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Policy makers looking to move quickly to address climate change are increasingly turning to a little-known mechanism in the social sciences called “clubs.”
These clubs, or smaller groups of like-minded countries, can more easily and quickly coordinate policy than partners in big global pacts like the Paris Agreement. Smaller groups of nations are collaborating to address climate-causing pollution in various settings, from a coalition dedicated to phasing out coal to a group concerned with Arctic issues.
“I think The Paris Accord is an extremely important framework, but we need to figure out how to accelerate it,” Catherine McKenna, Canada’s Minister of Environment and Climate Change, told Bloomberg Environment.
Governments have been struggling to negotiate global agreements to address climate change for close to three decades now, and now the “America First” policies of the Trump Administration are leading the U.S. to abandon its previous multilateral stance on climate change.
Even with the success of the Montreal Protocol on substances that deplete the ozone layer and the nascent Paris Agreement on climate change, some environmentalists say progress is coming too slowly to avert a rapid rise in global temperatures and extreme weather.
“Winning slowly is the same as losing,” environmental activist and author Bill McKibben recently wrote.
Led by Canada and Great Britain, the Powering Past Coal Alliance was announced at the COP23 in Germany last November. It supports a phaseout of coal power in developed countries by 2030 and the rest of the world by 2050.
“If the U.S. isn’t going to show leadership on climate change, we’re going move ahead without them,” McKenna said.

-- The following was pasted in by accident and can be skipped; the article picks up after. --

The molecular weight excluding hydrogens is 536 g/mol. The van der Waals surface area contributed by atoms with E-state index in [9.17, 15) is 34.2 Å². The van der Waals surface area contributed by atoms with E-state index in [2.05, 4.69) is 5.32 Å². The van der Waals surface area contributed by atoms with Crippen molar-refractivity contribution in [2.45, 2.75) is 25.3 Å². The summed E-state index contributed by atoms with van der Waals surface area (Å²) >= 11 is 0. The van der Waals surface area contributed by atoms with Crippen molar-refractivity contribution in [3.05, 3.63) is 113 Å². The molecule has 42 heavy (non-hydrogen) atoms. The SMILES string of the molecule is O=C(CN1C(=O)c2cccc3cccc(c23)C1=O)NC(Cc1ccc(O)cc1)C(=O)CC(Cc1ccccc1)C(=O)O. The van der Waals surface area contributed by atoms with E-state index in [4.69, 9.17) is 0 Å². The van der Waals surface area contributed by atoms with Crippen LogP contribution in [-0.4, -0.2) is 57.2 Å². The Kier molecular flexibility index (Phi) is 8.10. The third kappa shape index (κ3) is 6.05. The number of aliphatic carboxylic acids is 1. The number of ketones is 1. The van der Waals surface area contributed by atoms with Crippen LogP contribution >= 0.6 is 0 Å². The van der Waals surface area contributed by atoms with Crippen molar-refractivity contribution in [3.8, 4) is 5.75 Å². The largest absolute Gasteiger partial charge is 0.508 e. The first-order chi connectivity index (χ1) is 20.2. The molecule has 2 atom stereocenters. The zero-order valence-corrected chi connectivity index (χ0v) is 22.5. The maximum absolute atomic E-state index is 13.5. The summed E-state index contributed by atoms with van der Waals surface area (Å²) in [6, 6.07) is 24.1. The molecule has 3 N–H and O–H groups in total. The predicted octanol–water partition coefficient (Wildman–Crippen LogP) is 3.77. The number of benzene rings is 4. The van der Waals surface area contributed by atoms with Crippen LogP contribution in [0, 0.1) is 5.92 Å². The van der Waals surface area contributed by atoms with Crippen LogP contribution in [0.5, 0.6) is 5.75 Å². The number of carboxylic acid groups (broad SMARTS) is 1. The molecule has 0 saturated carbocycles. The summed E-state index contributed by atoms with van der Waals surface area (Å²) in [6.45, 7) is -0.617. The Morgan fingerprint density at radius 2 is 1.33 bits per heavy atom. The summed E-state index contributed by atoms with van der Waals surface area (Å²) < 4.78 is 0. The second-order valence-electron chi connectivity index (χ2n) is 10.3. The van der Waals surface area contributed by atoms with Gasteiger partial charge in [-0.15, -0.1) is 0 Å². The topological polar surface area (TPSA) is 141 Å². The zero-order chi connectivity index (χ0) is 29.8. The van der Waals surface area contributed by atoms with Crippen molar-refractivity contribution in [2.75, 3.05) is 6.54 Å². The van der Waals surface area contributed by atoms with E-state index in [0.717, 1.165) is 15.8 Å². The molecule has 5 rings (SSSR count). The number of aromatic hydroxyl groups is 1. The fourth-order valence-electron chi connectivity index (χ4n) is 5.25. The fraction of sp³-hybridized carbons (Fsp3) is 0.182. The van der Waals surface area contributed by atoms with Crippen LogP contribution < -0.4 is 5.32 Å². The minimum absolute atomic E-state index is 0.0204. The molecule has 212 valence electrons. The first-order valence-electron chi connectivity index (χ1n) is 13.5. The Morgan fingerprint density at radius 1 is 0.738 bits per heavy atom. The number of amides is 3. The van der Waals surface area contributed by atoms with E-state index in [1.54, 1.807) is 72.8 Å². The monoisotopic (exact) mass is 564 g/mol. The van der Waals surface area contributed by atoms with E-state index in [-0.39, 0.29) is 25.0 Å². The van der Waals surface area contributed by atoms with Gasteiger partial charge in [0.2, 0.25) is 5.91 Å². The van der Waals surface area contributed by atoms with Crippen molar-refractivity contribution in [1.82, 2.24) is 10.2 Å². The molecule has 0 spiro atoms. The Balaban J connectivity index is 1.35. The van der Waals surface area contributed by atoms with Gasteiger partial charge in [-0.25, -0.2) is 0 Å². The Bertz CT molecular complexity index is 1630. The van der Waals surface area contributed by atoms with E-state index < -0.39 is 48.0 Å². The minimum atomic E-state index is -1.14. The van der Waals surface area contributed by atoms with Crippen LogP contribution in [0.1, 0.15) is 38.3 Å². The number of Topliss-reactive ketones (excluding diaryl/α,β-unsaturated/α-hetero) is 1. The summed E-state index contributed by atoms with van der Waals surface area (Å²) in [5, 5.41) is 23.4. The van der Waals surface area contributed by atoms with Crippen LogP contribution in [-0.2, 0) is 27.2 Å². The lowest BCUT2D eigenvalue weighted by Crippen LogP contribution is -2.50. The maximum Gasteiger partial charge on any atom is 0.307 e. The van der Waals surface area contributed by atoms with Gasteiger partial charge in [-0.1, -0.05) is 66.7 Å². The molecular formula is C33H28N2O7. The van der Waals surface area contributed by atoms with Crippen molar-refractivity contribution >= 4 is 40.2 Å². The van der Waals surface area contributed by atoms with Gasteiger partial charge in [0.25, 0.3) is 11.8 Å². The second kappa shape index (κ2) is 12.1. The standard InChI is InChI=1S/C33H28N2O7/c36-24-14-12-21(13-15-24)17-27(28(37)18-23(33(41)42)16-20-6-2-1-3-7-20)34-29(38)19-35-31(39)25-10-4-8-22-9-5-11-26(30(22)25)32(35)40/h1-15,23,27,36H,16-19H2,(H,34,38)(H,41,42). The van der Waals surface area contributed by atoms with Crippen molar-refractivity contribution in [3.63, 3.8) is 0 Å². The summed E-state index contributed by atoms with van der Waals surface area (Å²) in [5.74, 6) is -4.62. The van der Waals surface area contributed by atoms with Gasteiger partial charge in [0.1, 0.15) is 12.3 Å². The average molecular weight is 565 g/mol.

“Countries want to get out of coal, but they need support, both politically and financially,” she said.
The Paris Accord has nearly 200 member states, while the Powering Past Coal Alliance currently has 33 member states—with a goal of having 50 by the end of the year.
Notably absent from the list are many of the world’s biggest coal users such as the U.S., China, India, Germany, and Russia. Still, McKenna says programs like the Alliance provide ways other countries can step up, without losing the momentum of Paris.
“Financing this transition is key, and I think programs like this one send a big signal to the market,” McKenna said. “I think the challenge for some counties is to get them to realize that renewables are actually cheaper than coal.”
Economists such as Yale’s Bill Nordhaus have pointed out that curbing carbon dioxide emissions requires a massive deployment of new technologies. Those costs, he wrote, are incurred in the present, for benefits that accrue far in the future. And this creates a strong incentive for so-called free riding—reaping the benefits of an action, without being required to contribute to the costs.
Together with other club partners, McKenna feels the benefits of action will galvanize momentum, and provide incentives for other countries to join in.
“I just returned from China, and I can tell you that they are extremely committed to climate action,” McKenna said. “I saw this happen with negotiations leading up to the Paris agreement as well, where you’ll have a high-ambition coalition and eventually people will want to join.”
As Canada assumes presidency of the G7 for 2018, McKenna said she thinks climate change will be a key topic at this June’s summit in Quebec. And that she is “very optimistic” other countries will be announcing a coal-phase out date before then.
According to a new paper in Nature Climate, gains from club cooperation in the Arctic region can realize “nearly 90 percent of the potential for abating black carbon, can be reached by as few as four countries acting in self-interest alone,” said Steffen Kallbekken, research director at the Center for International Climate and Environmental Research in Oslo, Norway.
Black carbon refers to the tiny particles produced by incomplete combustion. It’s what makes soot dark, an unwanted byproduct of diesel-powered vehicles, forest fires, or burning agricultural waste. And it’s the second-biggest contributor to global warming after carbon dioxide.